Know Yourself

What’s missing from this picture is how you see yourself . . .

Without intending to, I have launched a bit of a “self-care series” this past week. And the streak just keeps rolling on. I started with an exploration of why we struggle to act on what we know about self-care. Then I explored the effect that fear can have on how we implement self-care.

The inspiration for today’s post came from last night’s #InnoPsy (Innovation in Psychology) tweet chat. If you haven’t caught one of those, you should. We’re having great conversations on Tuesday nights. We were talking about the traits of introversion and extroversion. I won’t recap the whole discussion (but you can read the transcript if you want!).

What really jumped out at me last night was the strong theme that emerged among chat participants about the value of introversion & extroversion–not as a predictor of your ability, but as a way to know yourself. Here are a few examples of how people expressed that theme:

For me, understanding introversion has allowed me to accept my energy source and take care of myself. #Innopsy
I’d assume it is more about knowing how to leverage your preferences than actually preferring one or the other. #InnoPsy
Introversion-extroversion concept helps me to guide myself and people I know to understand how they get energized and feel creative.#Innopsy

And that got me thinking–in order to really do self-care, we have to know ourselves first. That means understanding not only where we draw our energy, but also what we value, what makes us laugh, what wraps us in comfort, what feeds our souls.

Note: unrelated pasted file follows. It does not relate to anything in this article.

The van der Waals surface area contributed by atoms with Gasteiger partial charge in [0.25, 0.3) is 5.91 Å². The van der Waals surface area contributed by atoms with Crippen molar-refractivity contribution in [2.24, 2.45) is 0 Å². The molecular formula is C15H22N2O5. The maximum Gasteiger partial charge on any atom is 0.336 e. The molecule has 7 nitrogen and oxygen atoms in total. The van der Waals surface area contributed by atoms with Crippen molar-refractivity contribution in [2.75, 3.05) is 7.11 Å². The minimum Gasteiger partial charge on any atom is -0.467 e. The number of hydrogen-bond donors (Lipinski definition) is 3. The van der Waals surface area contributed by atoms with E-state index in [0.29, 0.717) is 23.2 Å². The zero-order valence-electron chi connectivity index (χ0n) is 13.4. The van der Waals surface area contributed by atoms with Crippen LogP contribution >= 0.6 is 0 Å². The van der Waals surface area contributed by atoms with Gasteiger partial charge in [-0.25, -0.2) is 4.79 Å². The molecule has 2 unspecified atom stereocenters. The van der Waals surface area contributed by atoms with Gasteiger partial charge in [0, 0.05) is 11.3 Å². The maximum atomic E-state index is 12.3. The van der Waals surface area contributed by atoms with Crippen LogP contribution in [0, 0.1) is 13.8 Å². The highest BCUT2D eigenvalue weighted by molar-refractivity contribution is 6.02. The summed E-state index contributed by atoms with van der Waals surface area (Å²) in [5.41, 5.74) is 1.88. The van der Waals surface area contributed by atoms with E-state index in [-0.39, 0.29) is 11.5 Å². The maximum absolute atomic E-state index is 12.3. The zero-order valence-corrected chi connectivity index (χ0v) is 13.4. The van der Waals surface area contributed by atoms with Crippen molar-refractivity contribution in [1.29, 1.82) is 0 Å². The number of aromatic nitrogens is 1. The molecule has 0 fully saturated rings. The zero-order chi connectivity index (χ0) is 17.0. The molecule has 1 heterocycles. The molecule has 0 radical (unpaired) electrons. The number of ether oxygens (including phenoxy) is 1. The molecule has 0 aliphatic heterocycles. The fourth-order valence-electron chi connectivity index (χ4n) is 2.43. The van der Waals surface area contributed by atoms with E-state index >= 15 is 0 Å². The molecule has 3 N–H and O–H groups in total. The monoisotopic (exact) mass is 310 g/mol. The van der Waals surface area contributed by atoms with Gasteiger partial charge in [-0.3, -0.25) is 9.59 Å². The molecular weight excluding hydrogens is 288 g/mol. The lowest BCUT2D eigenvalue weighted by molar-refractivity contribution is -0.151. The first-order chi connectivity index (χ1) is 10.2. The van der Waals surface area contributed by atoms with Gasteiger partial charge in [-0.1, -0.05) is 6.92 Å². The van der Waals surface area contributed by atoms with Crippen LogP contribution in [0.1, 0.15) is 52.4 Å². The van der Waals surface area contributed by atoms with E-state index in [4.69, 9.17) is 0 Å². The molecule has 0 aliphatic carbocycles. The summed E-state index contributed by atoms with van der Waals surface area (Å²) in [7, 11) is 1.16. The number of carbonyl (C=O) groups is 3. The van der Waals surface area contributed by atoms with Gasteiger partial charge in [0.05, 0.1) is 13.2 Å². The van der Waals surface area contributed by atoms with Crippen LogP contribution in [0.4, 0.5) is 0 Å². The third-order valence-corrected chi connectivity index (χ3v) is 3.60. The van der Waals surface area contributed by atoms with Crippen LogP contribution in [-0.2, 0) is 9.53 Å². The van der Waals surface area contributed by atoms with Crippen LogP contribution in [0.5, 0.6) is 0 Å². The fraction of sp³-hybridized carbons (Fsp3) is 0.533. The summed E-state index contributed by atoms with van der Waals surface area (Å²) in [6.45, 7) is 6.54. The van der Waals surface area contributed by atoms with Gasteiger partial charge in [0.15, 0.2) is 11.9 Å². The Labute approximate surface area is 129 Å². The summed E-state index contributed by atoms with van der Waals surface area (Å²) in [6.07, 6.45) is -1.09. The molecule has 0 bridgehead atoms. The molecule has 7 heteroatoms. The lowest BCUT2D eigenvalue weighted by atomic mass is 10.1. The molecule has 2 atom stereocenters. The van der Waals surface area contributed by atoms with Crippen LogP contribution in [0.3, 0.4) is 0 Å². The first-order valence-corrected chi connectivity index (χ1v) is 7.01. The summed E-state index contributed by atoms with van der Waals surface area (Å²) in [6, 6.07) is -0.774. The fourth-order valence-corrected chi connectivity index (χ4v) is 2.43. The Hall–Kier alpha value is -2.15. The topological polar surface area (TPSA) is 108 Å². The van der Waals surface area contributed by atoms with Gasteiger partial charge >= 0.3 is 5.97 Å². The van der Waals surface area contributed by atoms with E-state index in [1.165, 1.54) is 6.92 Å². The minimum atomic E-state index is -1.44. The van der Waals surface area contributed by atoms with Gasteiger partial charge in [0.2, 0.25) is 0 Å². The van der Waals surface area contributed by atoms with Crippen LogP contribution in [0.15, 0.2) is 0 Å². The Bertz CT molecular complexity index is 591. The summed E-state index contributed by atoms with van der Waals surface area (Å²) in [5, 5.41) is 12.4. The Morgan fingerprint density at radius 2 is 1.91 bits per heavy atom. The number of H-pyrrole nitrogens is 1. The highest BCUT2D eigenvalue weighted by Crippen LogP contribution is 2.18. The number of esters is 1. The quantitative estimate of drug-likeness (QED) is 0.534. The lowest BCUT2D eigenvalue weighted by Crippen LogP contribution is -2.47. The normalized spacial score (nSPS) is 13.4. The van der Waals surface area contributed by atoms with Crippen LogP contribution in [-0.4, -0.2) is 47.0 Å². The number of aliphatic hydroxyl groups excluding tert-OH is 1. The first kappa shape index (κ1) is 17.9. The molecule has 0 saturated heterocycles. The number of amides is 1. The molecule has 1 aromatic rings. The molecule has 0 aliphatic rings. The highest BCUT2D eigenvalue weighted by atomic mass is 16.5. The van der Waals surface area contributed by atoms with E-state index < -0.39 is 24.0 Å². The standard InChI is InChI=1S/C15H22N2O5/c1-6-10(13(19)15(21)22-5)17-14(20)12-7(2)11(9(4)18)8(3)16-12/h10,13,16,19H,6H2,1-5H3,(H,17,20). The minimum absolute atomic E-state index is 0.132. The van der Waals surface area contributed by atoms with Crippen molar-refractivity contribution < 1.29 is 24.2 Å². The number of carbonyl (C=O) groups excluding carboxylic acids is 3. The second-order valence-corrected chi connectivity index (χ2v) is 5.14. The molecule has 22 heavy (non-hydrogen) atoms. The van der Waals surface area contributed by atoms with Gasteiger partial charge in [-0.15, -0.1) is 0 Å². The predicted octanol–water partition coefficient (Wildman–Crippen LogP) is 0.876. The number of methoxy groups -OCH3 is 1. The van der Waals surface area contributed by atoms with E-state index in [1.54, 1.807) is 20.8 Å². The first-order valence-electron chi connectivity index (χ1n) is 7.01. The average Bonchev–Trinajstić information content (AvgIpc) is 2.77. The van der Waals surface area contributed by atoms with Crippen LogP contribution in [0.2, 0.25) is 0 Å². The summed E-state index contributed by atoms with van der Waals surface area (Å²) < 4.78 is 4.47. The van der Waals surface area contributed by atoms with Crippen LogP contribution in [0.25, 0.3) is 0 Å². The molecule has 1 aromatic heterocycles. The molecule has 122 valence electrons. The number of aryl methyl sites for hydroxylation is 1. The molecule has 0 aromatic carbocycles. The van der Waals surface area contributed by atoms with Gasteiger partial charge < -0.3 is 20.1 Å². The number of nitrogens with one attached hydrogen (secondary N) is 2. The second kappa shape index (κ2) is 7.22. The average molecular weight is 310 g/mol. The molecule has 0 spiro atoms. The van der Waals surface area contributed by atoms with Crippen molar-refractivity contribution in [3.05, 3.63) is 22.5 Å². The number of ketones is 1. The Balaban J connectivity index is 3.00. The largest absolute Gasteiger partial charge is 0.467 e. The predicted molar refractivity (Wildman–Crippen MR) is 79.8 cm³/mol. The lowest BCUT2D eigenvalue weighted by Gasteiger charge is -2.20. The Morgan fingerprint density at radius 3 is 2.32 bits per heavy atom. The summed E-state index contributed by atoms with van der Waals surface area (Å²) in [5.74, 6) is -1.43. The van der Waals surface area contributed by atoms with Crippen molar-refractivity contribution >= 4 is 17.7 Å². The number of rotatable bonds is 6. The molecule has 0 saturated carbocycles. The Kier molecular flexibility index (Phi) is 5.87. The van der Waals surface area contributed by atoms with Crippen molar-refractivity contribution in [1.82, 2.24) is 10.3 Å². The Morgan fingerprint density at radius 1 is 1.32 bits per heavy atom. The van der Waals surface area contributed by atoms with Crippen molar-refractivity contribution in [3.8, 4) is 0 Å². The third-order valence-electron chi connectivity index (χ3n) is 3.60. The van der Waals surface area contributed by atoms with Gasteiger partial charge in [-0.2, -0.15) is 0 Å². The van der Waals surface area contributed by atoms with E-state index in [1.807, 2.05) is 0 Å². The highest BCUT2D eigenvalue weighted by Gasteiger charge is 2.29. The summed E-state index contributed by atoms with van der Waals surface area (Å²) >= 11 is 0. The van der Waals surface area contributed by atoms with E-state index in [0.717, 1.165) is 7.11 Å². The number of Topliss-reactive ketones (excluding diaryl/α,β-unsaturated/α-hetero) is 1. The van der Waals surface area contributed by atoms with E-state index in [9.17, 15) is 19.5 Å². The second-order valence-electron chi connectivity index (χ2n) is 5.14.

This sounds simple and straightforward. However, when I ask people in my office to tell me about themselves, I often get a blank look. Much of the time, we have been so busy racing through our lives that we have not felt that there was time to explore and get to know ourselves.

So, in the spirit of this self-care series, and in honor of all the great responses and comments I’ve gotten from you so far, I’d like to invite you to find some time in the next day or so to sit with yourself. To ask questions like:

  • What energizes me?
  • What inspires me?
  • What cheers me up?
  • What comforts me?
  • What relaxes me?
  • How do I feel connected?

I would strongly encourage you to write out some of your answers. Writing is a powerful tool for self-exploration–and often we end up writing things that surprise even us! And if you feel like sharing your reactions, I’d love to hear from you in the comments.


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